This weekend I hit the streets of Accra to immerse myself in the explosion of creativity that is the annual Chale Wote Street Art Festival. The festival has been held every year since 2011 and is essentially an arts workshop that turns an entire street in Jamestown, Accra into an open-ended canvas for artists of all types to leave their mark on the city. And for a couple of days each year, that winding stretch of urban terrain truly feels as if it’s been reclaimed by “the people.”

This time I took the opportunity to do a bit of photojournalism and tried to capture some of the most interesting scenes I encountered. The quality and diversity of the art seems to keep getting better each year, and the vibe is always spontaneous and chilled out. It’s definitely one of the best ways to spend a Saturday afternoon in Accra. The Chale Wote Street Art Festival is organized by Accra [dot] Alt. You can find a lot more photos on their site, or simply by googling ‘Chale Wote.’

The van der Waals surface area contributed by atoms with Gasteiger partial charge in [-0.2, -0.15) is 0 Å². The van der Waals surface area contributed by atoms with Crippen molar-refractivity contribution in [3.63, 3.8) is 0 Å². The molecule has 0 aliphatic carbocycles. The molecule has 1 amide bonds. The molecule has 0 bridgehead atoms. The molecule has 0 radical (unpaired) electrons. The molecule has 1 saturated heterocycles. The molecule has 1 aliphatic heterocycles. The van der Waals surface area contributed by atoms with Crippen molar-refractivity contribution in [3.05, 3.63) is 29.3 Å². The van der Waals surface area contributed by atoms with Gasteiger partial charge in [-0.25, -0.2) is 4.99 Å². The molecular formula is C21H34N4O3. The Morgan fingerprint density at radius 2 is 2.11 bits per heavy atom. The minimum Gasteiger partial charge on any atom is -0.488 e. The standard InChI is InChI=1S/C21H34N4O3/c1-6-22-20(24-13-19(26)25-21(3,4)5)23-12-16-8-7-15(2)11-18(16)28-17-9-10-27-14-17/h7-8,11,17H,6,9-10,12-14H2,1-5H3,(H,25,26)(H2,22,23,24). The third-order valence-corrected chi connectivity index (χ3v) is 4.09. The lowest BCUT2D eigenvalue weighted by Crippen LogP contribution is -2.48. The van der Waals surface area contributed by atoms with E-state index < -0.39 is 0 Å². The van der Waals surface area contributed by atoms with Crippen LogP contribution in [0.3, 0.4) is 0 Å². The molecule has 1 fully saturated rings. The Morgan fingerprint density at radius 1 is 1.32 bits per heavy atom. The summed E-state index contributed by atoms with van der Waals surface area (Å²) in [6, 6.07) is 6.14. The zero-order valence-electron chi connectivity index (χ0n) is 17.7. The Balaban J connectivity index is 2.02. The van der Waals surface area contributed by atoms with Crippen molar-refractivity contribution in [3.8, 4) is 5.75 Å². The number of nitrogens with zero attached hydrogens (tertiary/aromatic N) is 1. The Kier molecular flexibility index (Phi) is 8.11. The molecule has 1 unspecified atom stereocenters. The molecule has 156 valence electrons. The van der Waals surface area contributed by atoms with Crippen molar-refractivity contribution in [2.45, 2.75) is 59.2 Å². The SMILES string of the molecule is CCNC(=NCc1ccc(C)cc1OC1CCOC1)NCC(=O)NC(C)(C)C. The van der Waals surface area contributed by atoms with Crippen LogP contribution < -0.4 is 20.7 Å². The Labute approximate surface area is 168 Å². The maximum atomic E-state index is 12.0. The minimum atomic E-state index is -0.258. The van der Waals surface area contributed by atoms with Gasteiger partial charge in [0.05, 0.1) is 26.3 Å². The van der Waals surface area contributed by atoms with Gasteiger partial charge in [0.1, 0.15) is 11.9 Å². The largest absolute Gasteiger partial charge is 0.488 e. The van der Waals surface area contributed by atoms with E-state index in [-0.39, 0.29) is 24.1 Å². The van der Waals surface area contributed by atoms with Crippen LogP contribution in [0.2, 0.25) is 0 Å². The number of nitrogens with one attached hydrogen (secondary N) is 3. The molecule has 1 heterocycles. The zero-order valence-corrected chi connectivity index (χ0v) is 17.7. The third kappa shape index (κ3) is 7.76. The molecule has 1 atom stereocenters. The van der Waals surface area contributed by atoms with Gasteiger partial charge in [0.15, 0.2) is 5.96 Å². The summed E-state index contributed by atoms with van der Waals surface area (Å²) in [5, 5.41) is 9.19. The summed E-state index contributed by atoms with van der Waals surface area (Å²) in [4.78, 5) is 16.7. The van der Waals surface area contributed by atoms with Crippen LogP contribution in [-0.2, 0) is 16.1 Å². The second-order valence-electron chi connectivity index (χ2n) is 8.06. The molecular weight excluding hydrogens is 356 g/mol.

All of these photos were taken on a Nokia Lumia 520, which isn’t spectacular but still manages a decent job.

I just came across this remarkable African Sci-fi short film called ‘The Day They Came.’ It’s a zero budget 4-minute-long piece which follows a young Nigerian man who strolls outside his house on a calm Sunday morning only to witness the start of an alien invasion à la War of the Worlds. This is apparently the first of a series, and I’m excited to see the upcoming releases. I find particularly fascinating the film’s subversion of the traditional alien encounter set in London or New York and, as in the movie District 9 (2009), relocation to the more familiar geography of a contemporary African city. This short film represents yet another example of the effectiveness of science fiction as a narrative instrument for the next generation of African artists.

Check out the film:

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This task required us to program a robot to use a wavefront path planning algorithm to navigate a map with obstacles.